NASHVILLE, Tenn. (Craig Havighurst) -- Since the digital music revolution of the 2000s, we've heard a lot about the rise of DIY. Do It Yourself artists record and release music as entrepreneurs instead of pinning hopes on signing with a record company.
In the case of Nashville's Cafe Rooster Records, some DIY artists got together to create a DIY label.
In December I visited Cafe Rooster headquarters, behind a ranch style home on a winding residential road in the Donelson neighborhood, not far from the airport.
Sally Jaye welcomes me into a small out building. Her husband and label co-owner Brian Wright is at work. He's a respected artist and songwriter who's put out albums on labels and on his own. Today he's in the role of producer, working on a project for a colleague.
The cozy space is dominated by a mixing board a big computer screen and monitors.
"Well we took a shed that was filled with mess and turned it into a place to make art," Wright says. "We've got a drum set off in the corner. We've got a closet where we put amps and people singing and whatever. Various keyboards and about 200,000 guitars."
The true number may be more like a dozen but they festoon the walls along with photos of heroes including heroes Dolly Parton, Loretta Lynn and Pete Townsend of the Who.
And how did they find the Cafe Rooster doormat?
“That’s Sally's pull," says Brian.
"Well that's kind of how the name came," Sally explains. “Brian has this song 'Red Rooster Social Club' that was on one of his more recent records”
Brian says, "It was about a little makeshift bar in my home town that this guy threw up so he and his friends could have a place to listen to music and shoot pool and literally drink beer out of an old cooler."
Sally picks up the story: “And I was just at this store Deal$ - with a dollar sign as the S - and I saw that in there I bought it for the old shed. Then we started calling it Cafe Rooster.”
That spirit of friends hanging out is going to be one hallmark of Sally and Brian's business. Brian Wright: "I guess we were already doing it without realizing it because we were putting out our records independently for the last couple years. But we weren’t calling it a label. It only became a label because of the other guy who we partnered with, Darrin Bradbury."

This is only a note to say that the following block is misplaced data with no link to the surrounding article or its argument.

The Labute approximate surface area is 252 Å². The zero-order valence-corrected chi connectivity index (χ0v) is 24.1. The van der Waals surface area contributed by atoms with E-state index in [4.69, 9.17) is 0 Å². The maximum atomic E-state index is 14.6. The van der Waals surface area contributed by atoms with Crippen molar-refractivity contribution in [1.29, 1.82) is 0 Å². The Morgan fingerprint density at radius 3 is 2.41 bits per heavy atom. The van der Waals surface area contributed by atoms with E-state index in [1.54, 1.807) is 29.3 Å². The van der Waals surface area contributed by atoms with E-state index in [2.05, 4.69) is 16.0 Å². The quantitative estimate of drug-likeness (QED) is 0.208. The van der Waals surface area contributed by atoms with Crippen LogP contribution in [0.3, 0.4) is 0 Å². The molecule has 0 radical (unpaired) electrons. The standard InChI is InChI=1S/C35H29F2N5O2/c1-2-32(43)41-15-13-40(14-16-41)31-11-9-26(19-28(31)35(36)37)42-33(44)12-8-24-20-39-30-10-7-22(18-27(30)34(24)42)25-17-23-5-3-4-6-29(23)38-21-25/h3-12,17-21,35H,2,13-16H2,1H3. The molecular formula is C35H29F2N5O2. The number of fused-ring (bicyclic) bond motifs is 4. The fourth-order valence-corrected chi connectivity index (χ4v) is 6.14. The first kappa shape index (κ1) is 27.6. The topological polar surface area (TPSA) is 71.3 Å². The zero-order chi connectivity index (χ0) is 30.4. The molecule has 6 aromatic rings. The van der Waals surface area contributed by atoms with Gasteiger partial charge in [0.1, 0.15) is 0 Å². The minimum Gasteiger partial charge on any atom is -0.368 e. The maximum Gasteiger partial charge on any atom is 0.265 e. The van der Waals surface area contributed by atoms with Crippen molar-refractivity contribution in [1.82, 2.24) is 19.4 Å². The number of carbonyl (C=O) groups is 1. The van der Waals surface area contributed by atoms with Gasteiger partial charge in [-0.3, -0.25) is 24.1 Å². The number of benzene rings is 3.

Bradbury calls himself a left of center folk singer and an American satirist. He’s acerbic and dark, with songs about the people he’s encountered during endless travels in the slow lane.
Sally Jaye says, “And he’s really embraced a lot of that and it has lent itself to his poetry and the stories he has to tell because they’re about real people – real America. When you go to his shows you see it happen. You see people moved by these very real and honest stories that he's telling.”
Bradbury made his latest album on his own and titled it Elmwood Park: A Slightly Melodic Audio Book. He shopped it around its off-beat approach didn’t find a home. Until he talked to his friend and fan Brian Wright.
“So he sort of floated the idea can I put this out on your label," Wright says. "And it was like ‘Well I don’t have a label. But I guess I have a label. Sure let’s do this.’ And it literally happened in about a minute.”
While there are plans for other signings, the other artists officially on Cafe Rooster at this time are Sally and Brian themselves.
He’s originally from Waco TX where he grew up playing punk rock and organizing shows. It was scrappy and direct to fan, ideal training for the DIY record business. Wright says, "It was just guys who had a little bit of recording equipment and access to a bunch of bands and you just put the music out there and go as grassroots as you can and literally sell it out of the trunk of your car."
Sally's a native of Georgia who moved to Los Angeles for the music scene. That's where she met Brian, as well as her duo partner Sarah Roberts. Their band is called Ladies Gun Club. Their Cafe Rooster album Take My Love Away came out last year.
In the works, a new album from Brian that should appear in the first half of 2017.
"So I’m going to see what we can do out here in the shed or around the fire. We’ve got a little fire pit. It feels like home... And it’s really exciting to kind of tap into the same hunger from my youth. I feel more alive than I have in a long time.”
That’s even better than making a living, but Brian and Sally are pulling that off too.